According to its Wikipedia page, photogrammetry is the science of making measurements from photographs, especially for recovering the exact positions from surface points. By sticking to a well designed protocol for image capture, as well as tested and proven methods for optimizing photo processing, one can create highly precise and measurable 3D models. Compared to laser scanning, this is as good, if not better, due to its superior metrics and archiving options. And in our world (of conservation), precise rendering in documentation practice paired with long-term preservation is everything. CHI has a great explanation of photogrammetry on their site, which explains the technique much better than I can here.
This technique can be used on sites like archaeological digs or on individual artifacts for high level rendering and photodocumentation; for instance, a dig site can be documented prior to reburial. It can also be used for public outreach and to enhance visitor experience, such as to create a 3D experience of a site or place the public may not be able to enter. It can be used to print accurate 3D models that can be used in conservation practice for loss compensation or custom mount-making, or for important research such as investigating how an object was made or what has happened to it since manufacture. Really, there are many possibilities, and as the technique develops further and more conservators use and refine it, we will continue to discover new applications.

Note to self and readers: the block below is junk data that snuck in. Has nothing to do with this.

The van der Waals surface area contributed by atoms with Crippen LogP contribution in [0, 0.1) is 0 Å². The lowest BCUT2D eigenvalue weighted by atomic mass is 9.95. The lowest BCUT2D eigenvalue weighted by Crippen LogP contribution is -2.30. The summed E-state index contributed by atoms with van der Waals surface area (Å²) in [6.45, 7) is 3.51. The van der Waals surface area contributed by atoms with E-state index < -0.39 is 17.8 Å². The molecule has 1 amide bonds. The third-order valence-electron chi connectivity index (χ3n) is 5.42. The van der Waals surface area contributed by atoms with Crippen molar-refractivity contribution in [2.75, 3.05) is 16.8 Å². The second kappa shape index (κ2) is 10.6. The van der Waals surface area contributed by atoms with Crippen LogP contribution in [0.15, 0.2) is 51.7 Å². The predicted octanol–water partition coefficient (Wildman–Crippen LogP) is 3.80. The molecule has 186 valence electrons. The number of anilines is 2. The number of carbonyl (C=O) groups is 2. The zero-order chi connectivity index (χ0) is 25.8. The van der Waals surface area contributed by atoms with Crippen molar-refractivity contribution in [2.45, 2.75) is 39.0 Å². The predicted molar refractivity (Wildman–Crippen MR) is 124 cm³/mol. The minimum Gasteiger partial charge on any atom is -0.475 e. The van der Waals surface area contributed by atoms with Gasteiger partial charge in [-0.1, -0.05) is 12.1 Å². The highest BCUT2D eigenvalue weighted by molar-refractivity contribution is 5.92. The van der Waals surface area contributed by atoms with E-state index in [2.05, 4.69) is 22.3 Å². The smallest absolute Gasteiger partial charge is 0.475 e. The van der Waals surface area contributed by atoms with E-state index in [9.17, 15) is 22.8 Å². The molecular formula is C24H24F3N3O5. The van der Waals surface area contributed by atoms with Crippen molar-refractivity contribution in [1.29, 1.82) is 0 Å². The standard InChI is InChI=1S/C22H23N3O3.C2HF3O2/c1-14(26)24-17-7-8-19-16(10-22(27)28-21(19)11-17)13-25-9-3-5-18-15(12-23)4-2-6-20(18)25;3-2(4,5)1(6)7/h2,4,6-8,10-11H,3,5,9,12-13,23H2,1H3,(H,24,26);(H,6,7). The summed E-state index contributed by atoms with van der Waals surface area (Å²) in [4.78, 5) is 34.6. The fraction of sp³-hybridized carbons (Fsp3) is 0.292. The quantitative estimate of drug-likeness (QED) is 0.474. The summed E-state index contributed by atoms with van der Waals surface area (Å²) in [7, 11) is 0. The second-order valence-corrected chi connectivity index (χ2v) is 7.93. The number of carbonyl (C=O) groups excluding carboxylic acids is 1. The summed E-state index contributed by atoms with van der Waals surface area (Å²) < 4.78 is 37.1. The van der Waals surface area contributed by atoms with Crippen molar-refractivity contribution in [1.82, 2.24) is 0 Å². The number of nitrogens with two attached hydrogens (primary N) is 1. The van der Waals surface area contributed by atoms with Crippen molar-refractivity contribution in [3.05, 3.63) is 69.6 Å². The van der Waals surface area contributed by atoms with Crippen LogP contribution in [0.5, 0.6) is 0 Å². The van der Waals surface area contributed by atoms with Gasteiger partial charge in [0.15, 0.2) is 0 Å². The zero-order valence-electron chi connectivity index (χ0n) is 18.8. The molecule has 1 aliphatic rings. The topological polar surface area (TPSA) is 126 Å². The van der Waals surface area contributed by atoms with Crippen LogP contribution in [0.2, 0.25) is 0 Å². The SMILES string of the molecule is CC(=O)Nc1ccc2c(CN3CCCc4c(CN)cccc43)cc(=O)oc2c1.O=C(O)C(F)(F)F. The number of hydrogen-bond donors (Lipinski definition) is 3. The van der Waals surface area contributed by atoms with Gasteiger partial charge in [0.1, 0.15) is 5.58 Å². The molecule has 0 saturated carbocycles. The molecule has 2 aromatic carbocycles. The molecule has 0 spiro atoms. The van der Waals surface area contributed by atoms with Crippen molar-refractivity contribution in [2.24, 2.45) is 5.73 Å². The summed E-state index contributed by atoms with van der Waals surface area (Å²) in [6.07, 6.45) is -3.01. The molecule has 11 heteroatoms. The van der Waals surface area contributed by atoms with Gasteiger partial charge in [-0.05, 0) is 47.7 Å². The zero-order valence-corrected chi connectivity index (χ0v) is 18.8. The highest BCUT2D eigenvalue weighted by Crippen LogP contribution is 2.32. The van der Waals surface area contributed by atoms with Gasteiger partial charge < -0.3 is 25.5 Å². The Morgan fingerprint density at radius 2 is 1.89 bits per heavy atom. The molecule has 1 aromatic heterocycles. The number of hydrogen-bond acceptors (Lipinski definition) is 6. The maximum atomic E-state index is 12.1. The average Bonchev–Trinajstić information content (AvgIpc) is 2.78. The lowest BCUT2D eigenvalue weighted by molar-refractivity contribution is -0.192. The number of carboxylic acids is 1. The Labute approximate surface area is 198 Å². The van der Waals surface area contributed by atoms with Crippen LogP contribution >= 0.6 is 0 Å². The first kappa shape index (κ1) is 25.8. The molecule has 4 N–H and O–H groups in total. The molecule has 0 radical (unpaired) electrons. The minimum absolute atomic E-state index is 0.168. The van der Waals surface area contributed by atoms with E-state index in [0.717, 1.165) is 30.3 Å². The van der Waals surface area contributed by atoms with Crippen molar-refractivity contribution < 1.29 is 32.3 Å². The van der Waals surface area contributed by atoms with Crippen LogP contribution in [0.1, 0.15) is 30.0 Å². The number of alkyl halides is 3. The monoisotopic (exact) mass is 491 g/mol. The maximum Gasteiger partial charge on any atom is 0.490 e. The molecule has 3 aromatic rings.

I share with you a short video of the 3D model we made of the Roman senator bust at Buffalo, so you can get the idea of a "quick and dirty" output. This is literally a video shot with my iPhone of my computer screen as I manipulated a 3D pdf. So don't judge the quality!
So for my very first blog post I have decided to tell you how Winterthur got its start, and for that we have to go back to the year 1801, and yes... to gunpowder and sheep.
Eleuthère Irénée du Pont (Irénée) was not only founder of the gunpowder manufacturing firm E.I. du Pont de Nemours and Company and patriarch of what would become one of the most rich and powerful families in Delaware, but he was also a lover of Merino sheep! In 1801, shortly after arriving in the United States with his family, Irénée had a purebred Merino ram, venerably named Don Pedro, brought over from France.
A fun sidebar story that Jeff Groff, our Estate Historian, told me is that among the group of rams brought over to America (of which only Don Pedro survived), some were bound for Thomas Jefferson’s home at Monticello. Did you know that Jefferson was an avid ovine enthusiast??? In fact, upon Don Pedro's death in 1811, Thomas Jefferson himself sent a letter of condolence to the du Ponts. Don Pedro was later immortalized in sculpture by Irénée’s brother-in-law who used his actual horns to achieve true likeness. You can go see this homage at Hagley today. And you can see real sheep at Winterthur as part of a collaboration with Greenbank Mills.
Back to Winterthur. When Irénée dies suddenly in 1834, parcels of his land, including the original "Merino Farm" (now Martin Farm), are purchased by his son-in-law, James Antoine Bidermann (Antoine). It is on this 450 acres that Antoine and his wife Evelina build a modest home along Clenny run, calling it Winterthur after the Bidermann's home town in Switzerland. This modest home would in time become transformed into the cultural icon as we know it today.